Are Medical Providers Too…

Medical costs are on the rise in the United States, and the cost of health insurance and health care are a burden for many American families. The cost of health care has outpaced inflation in this country every year since 2008. Hospitals, labs, doctors' offices and other medical providers need to be able to provide care while still turning a profit. With costs already going up rapidly, increasing fees isn't the answer. Instead, medical care providers are trying to cut their costs. But are some going too far, jeopardizing the well-being of patients in an effort to save money?

Cost-cutting is neither inherently bad nor inherently good; when expenses are reduced judiciously, hospitals can save millions of dollars a year without impacting patient care. When care isn't used in deciding when to scale back on diagnostics and treatments, however, the financial savings can be outweighed by the cost in human life and health.

Medical Cost-Cutting in Oregon and Beyond

Some people would argue that rather than being too focused on cost-cutting, hospitals and other medical facilities are more concerned about insulating themselves from potential liability than keeping patient costs down. Even if this does have the effect of reducing liability (which is unclear), it's not placing the focus where it belongs: on making sure patients get the best, most appropriate care. However, some trends do point to cost-cutting measures having a negative effect on patient outcomes.

In the past decade or so, many medical providers have consolidated in an effort to operate more efficiently and cut costs. There have also been concerns about the cost of "defensive medicine," whereby doctors who fear being sued may over-test or over-treat patients, generating unnecessary cost.

Perhaps as a result of both of these phenomena, the pendulum may be swinging toward a "leaner" practice of medicine. So long as reductions in testing and treatment are reasonable and evidence-based, this isn't a problem. But when doctors arbitrarily decline tests or treatments in order to cut costs, even when those interventions are medically appropriate, they may be committing medical malpractice.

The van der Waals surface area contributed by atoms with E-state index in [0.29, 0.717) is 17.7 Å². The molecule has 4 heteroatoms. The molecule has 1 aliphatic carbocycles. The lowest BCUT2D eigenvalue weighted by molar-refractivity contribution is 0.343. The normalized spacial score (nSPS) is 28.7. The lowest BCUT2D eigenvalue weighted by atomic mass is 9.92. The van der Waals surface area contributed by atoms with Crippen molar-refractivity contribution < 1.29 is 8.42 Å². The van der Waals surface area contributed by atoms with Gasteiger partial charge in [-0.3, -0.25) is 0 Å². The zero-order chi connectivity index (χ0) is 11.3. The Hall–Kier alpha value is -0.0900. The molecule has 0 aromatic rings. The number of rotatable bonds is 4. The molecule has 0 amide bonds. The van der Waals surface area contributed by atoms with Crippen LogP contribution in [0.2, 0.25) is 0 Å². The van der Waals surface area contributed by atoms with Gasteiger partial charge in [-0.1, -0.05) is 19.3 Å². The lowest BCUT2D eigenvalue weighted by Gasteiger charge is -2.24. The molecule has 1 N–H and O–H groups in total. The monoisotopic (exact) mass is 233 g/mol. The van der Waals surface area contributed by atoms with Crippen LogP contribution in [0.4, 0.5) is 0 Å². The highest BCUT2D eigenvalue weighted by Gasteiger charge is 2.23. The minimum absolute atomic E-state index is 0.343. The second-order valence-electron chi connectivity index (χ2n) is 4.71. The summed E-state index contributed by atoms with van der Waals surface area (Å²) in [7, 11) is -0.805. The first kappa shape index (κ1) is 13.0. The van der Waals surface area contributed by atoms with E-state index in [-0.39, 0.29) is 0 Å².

It's not always obvious when a medical decision was made with cost taking priority over patient need. But if a decision is not one that a reasonable doctor would have made in a similar situation, and the patient suffers harm as a result, it is medical malpractice.

Keeping Medical Costs Down While Protecting Patients

The irony of cost-cutting measures in health care is that not only might they not be effective, they may actually cause health care costs to keep rising. A primary cost-cutting measure is to address line-item expenses such as personnel and supplies. Immediate cost savings can be realized by reducing the number of support staff, for instance.

Unfortunately, reductions in support staff don't eliminate their functions. Who ends up picking up those functions? More highly-trained and specialized staff, such as nurses. Not only does the need to perform support functions take highly-trained staff away from their own tasks, but the tasks formerly performed by support staff are now being performed by those who are more highly paid.

Other short-sighted cost-cutting measures include failing to adequately invest in treatment and diagnostic equipment and space and rushing patients through the system in order to maximize the number of patients seen.

There are no easy answers, but a step in the right direction would be striving for an appropriate number of both nurses and support staff, so that tasks can be performed by the person best suited for them. Another would be ordering diagnostics and performing procedures based on a patient's actual health profile and needs, rather than simply a desire to avoid liability for any negative outcomes.

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